Top Ten Majestic Places to Visit in Asia

Asia is probably one of the most enigmatic continents in the world. Not only is it rich in very diverse cultures, but it is also rich in history. You will never run out of wonderful places to visit in this wonderful and mysterious continent.

1.) Indonessia’s Breathtaking Bali

Bali is one of the very beautiful places to go to once you are in Indonesia. Do not miss out on Batubulan Village, famous for sculptures made out of fine stone. Get to enjoy Bali’s culture like the Barong Dance and enjoy the beautiful crafts of its goldsmiths and silversmiths.

2.) Exotic India

If India is in your Asia tour itinerary, then you will never regret it if you went on one of those boat rides in the Ganges River. Get to see, too, the devout citizens of India while they pray and bathe on the sacred waters of the Ghats. If you want to see their temples, then the Khajuraho Temples is for you, an architectural wonder

3.) The Wonderful Side of Pakistan

Pakistan, although an intimidating country, has a lot of sceneries that tourists will love. Get to see a majestic view of the Himalayan Mountains and the Monkial Ranges. If you want to know more about Pakistan’s culture and people, then the Swat Museum is a must place for you to visit.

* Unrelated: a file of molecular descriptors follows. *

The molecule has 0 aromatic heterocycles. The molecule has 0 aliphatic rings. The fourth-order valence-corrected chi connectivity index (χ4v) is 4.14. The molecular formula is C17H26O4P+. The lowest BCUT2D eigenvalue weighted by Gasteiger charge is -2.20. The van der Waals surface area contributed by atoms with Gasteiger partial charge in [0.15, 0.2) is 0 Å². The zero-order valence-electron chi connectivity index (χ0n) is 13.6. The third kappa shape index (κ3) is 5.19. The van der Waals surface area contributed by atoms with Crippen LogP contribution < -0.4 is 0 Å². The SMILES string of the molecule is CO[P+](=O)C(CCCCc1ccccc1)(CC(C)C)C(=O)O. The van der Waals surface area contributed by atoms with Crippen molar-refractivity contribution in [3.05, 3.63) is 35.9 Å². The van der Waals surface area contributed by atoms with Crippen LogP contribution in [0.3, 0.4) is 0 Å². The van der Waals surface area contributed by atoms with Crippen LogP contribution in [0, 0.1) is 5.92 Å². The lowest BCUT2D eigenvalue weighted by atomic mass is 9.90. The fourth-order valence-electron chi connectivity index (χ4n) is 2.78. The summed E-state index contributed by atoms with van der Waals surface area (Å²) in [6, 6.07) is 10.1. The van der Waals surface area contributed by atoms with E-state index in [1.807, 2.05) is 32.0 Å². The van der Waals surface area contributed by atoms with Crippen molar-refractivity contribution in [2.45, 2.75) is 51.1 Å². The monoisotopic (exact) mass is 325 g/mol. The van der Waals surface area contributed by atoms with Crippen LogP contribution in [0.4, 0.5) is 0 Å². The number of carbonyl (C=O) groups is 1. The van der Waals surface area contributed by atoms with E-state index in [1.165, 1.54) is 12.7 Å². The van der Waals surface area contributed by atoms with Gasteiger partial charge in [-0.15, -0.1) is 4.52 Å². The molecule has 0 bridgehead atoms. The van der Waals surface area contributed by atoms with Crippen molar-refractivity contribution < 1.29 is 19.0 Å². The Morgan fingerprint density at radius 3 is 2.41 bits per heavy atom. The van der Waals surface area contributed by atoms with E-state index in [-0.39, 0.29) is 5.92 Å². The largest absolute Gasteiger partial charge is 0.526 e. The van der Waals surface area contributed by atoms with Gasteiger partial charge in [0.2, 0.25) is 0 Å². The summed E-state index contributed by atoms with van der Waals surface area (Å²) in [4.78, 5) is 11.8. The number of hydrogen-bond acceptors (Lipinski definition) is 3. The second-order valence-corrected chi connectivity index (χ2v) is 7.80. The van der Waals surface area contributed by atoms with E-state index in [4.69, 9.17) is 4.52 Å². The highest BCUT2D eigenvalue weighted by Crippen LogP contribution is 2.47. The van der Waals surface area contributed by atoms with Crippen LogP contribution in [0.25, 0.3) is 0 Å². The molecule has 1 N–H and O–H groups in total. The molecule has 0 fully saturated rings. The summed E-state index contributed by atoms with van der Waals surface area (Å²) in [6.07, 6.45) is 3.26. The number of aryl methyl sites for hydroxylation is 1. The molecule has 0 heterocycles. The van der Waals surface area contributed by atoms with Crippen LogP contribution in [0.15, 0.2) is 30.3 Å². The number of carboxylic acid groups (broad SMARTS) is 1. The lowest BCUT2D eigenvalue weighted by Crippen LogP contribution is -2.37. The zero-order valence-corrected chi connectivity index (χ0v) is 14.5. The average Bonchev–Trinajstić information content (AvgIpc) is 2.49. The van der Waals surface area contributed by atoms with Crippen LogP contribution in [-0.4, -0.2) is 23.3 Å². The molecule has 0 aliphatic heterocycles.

4.) Buddhas of Bangkok

There are a lot of statues of Buddha that you can see in Bangkok, and one of the temples tourist flock to is the Reclining Buddha Temple. You must also visit the Erawan Shrine as well as the Snake Farm of Bangkok that is located near the shrine. For a more modern tour, visit the Safari World and Bangkok’s Pattaya and Coral Island.

5.) What Vietnam has to Offer

Vietnam is now one of the favorite destinations of tourists. Tourists love exploring the city on their own and tasting the different food Vietnam has to offer. There are also cruises that a tourist can enjoy like the cruises along the Mekong River, and they also get to visit the smaller islands to taste the wonderful fruits Vietnam has.